In north-west England, small lakes and pools in sheltered areas such as those at Leighton Moss, Hawes Water, Foulshaw Moss and Roudsea can be rich in dragonflies during the summer months. Very difficult to photograph in flight, they are much easier at rest if carefully approached. A few commoner ones are shown here.
Common Darter (Sympetrum striolatum): Very frequent as its English name implies. It often perches on vegetation, also sometimes on the ground or board walks (as the male below). A mid-late summer flier, often seen until until November.
Photos (below): Haweswater (male red), Roudsea (female, brown)
Black Darter (Sympetrum danae): A frequent percher on vegetation and man-made structures such as gates, fence posts, etc. Flies July-September.
Photos (below): Foulshaw Moss, male (black) and female.
Ruddy Darter (Sympetrum sanguineum): A prominent percher, often frequenting overgrown watery areas in woodland. Flies June-September.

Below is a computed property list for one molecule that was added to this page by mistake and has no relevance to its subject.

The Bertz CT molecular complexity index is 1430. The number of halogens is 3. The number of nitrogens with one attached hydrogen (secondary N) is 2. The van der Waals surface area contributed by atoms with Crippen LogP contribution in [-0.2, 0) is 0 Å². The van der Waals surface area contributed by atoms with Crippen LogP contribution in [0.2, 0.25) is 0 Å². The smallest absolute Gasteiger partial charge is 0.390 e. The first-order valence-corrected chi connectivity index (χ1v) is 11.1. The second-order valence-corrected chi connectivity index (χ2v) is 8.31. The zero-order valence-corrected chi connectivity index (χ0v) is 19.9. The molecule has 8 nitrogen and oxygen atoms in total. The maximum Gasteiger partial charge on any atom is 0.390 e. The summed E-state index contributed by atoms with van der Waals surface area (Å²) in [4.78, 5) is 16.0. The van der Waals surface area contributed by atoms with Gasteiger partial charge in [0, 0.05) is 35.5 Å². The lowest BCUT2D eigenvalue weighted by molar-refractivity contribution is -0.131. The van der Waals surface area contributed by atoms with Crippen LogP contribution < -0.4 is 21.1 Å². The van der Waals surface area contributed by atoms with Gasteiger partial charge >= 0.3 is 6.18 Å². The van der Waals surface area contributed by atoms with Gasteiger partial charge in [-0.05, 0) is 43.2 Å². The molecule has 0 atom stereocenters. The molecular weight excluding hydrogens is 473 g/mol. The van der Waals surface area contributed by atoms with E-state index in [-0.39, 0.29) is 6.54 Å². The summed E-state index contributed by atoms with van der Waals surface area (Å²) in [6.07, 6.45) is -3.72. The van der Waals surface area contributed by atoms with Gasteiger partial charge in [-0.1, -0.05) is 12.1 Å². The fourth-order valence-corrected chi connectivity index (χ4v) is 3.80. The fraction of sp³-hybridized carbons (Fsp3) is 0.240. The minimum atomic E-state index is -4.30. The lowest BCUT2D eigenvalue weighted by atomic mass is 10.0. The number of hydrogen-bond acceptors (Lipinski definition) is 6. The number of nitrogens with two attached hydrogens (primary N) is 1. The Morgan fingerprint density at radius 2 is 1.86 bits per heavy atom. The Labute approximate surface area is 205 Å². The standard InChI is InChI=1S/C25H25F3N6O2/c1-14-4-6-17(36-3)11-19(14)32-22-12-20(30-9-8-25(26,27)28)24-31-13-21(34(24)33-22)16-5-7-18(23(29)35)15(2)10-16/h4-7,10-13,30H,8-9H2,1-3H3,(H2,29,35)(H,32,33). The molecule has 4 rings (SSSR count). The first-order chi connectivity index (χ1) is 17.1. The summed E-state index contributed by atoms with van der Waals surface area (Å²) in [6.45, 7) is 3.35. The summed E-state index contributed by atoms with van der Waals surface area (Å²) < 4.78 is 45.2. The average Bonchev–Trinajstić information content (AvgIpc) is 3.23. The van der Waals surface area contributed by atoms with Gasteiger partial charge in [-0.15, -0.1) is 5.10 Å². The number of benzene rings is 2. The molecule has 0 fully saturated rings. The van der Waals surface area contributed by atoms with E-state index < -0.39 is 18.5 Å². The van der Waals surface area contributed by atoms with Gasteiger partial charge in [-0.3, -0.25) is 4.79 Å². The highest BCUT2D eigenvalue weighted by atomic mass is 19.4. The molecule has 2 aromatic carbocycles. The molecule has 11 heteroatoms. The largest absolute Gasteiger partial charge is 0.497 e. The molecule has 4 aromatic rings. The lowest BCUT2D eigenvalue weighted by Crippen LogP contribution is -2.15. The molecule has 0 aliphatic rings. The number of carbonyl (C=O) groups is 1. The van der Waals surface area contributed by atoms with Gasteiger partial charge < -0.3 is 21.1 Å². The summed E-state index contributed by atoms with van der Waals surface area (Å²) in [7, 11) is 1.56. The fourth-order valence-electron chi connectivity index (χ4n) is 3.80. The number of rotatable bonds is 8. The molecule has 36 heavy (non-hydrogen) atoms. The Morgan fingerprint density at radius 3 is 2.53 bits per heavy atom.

Photo (below): Foulshaw Moss, male
Emerald Damselfly (Lestes sponsa): Perches with partly open wings, often by shallow ponds. A rather weak flier, seen from July to September.
Photo (below): Foulshaw Moss, male.
Large Red Damselfly (Pyrrhosoma nymphula): Locally common. Emerges in early Spring and flies until midsummer.
Photo (below): Roudsea, probable female.
Southern Hawker (Aeshna cyanea): A large, often solitary dragonfly which is seen locally in late summer. It will often approach humans and hover whilst 'inspecting' them.
Photo (below): Leighton Moss, male.